What does an EGR valve do and what goes bad?
An exhaust gas recirculation EGR valve reduces pollution by sending a portion of the exhaust gasses back into the engine when the car is cruising at higher speeds. Engines need less fuel when they’re cruising. Since the engine cylinder is a fixed size, it must be filled with either a full dose of air and fuel, or a partial dose of air and fuel and the remainder with something that fills the space but doesn’t burn. Exhaust gas is the perfect substance to add because it’s inert. In addition to saving fuel when cruising, the addition of exhaust gas and lower dose of air/fuel helps to reduce combustion temperatures. High combustion temperatures cause the Nitrogen in the air to combine with oxygen to form Oxides of Nitrogen, a major component of smog. So the EGR valve is a critical component of your car’s emission system to reduce smog and lower combustion temperature.
How does an EGR valve work?
EGR valves come in two styles; vacuum controlled or electrically controlled. In older cars, engine vacuum is used to move a rubber diaphragm that lifts or releases the flow regulating pintle. Vacuum controlled valves don’t have a position sensor to monitor how much the pintle actually opened or closed compared to how much the engine computer wanted it to open or close. When car makers converted over to electrically operated EGR valves, they installed position sensors to get feedback as to actual versus commanded position. Here are diagrams of both styles.
How does an EGR valve fail?
Vacuum operated valves can develop leaks in the rubber diaphragm that raises and lowers the pintle. That can cause the symptoms listed below. On newer cars, the electrically controlled EGR valve can develop a short or open in the electromagnet or a failure in the position sensor. Both types of valves are susceptible to carbon buildup from the soot in the engine’s exhaust. When buildup occurs on the seat, the pintle can’t close all the way. That allows exhaust gas to flow into the engine at all times, chocking the engine at lower speeds. Some engines are prone to carbon buildup in the passages leading up to the EGR valve. When that happens, the EGR valve opens, but no exhaust flows because the passage is completely plugged, just like a clogged drain in your home. The only way to remove the clog is to run a drill or snake down the passage and vacuum out the crusty carbon.
On older cars operated by engine vacuum, the EGR valve diaphragm can deteriorate and leak, causing a rough idle and a check engine light. In that case, the valve should be replaced. Also, over time the valve can accumulate carbon buildup and stick open, causing a rough running engine. Or, the EGR position sensor can fail, causing a check engine light. If your car is running fine at idle and you don’t have a check engine light, there’s no need to replace or clean an EGR valve.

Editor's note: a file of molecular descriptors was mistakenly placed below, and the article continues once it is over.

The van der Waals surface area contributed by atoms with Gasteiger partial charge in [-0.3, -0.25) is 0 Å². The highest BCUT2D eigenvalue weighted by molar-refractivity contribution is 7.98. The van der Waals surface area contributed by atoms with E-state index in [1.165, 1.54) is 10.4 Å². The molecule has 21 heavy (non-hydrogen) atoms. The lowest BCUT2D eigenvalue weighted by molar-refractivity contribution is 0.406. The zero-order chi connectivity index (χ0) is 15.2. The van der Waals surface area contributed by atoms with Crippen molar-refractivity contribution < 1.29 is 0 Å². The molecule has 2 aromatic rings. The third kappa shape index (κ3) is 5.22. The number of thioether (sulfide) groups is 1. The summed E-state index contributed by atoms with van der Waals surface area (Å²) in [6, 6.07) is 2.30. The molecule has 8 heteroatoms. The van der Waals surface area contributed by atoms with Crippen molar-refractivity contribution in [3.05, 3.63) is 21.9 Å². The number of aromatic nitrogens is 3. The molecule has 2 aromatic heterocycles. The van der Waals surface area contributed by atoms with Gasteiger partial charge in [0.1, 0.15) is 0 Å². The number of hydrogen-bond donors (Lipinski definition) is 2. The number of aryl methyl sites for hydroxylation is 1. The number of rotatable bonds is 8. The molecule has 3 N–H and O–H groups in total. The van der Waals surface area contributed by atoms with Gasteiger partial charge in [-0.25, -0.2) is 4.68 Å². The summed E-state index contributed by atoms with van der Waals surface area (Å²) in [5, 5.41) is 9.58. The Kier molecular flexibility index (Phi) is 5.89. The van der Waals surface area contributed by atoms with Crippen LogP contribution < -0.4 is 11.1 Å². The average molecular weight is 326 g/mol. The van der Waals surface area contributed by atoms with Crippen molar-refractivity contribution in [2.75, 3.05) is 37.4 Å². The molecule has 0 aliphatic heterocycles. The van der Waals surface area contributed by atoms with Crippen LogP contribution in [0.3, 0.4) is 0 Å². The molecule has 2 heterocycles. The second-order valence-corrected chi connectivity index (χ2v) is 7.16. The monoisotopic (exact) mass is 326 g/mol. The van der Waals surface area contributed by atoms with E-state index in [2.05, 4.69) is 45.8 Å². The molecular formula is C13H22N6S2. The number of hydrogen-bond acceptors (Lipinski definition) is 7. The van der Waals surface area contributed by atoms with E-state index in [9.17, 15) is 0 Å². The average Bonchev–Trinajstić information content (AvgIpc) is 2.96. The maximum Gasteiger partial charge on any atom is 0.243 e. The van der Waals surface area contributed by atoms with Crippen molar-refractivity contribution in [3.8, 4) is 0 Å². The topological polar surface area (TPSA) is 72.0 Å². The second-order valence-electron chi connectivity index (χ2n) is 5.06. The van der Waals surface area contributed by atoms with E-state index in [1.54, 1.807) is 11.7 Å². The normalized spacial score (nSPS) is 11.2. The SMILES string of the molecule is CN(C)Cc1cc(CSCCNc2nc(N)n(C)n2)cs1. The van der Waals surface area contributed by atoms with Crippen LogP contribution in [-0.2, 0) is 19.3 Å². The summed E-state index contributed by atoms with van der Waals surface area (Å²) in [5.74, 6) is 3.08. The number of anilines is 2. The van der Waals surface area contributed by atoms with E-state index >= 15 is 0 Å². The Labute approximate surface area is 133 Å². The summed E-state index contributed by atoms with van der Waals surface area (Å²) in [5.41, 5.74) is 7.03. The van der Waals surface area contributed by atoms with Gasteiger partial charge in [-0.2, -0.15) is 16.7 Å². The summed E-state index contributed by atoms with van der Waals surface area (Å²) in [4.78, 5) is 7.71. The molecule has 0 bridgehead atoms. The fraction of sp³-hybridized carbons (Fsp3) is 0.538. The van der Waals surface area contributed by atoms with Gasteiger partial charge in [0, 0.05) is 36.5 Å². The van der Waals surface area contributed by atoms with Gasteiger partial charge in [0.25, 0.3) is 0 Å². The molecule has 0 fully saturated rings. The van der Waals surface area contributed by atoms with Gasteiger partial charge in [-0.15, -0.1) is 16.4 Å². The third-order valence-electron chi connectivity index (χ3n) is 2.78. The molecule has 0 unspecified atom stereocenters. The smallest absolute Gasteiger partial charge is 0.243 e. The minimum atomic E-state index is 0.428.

Some shops recommend periodic cleaning. I think that’s a waste of money. If the valve is stuck open due to carbon, rather than the money to clean it, you’re better off having the shop install a new EGR valve.
Symptoms of a bad EGR valve
• Rough idle—Carbon buildup on the tapered seat prevent the pintle from seating allowing exhaust gas to flow into the engine at idle and choke it, leading to a very rough idle.
• Poor performance at low speeds—EGR flow should only occur at cruising speeds and light load. If the valve is sticking open due to carbon buildup, the exhaust flow reduces the amount of fuel added to the cylinder and results in poor performance and lower MPG.
• Stumble during acceleration—More common on older vehicles with a vacuum operated EGR valve and a leaking diaphragm. The vacuum leak dilutes the gas mixture causing a lean condition that feels like the engine is starved for fuel.
• Knocking sound—This occurs when an EGR valve doesn’t open at all or the exhaust passages are totally clogged. Without EGR flow, the combustion chamber runs hot causing the fuel to ignite before the spark plug fires. The early ignition causes the piston to push backwards against the crankshaft while it still pushing the piston up. The sound you hear is metal crashing against metal. If left unattended, that knock can destroy your engine.
• Check engine light is on—When an EGR valve fails, the computer turns on the check engine light and sets a trouble code in the computer’s memory.
How to fix an EGR valve trouble code
If your check engine light is on and the shop discovers an EGR related trouble code stored in the computer, some shops try cleaning the EGR valve. Unfortunately they have to remove the valve to do that. You may think you’re saving money by replacing the valve itself. But you often wind up paying more due to the labor to clean the valve. In most cases, it’s cheaper over the long run to remove and replace the valve.
With the valve off, the shop should also check to see that the passages from the exhaust to the valve are full open. If not, the shop must clean the carbon buildup out of the passage.
©, 2016 Rick Muscoplat
Posted on by Rick Muscoplat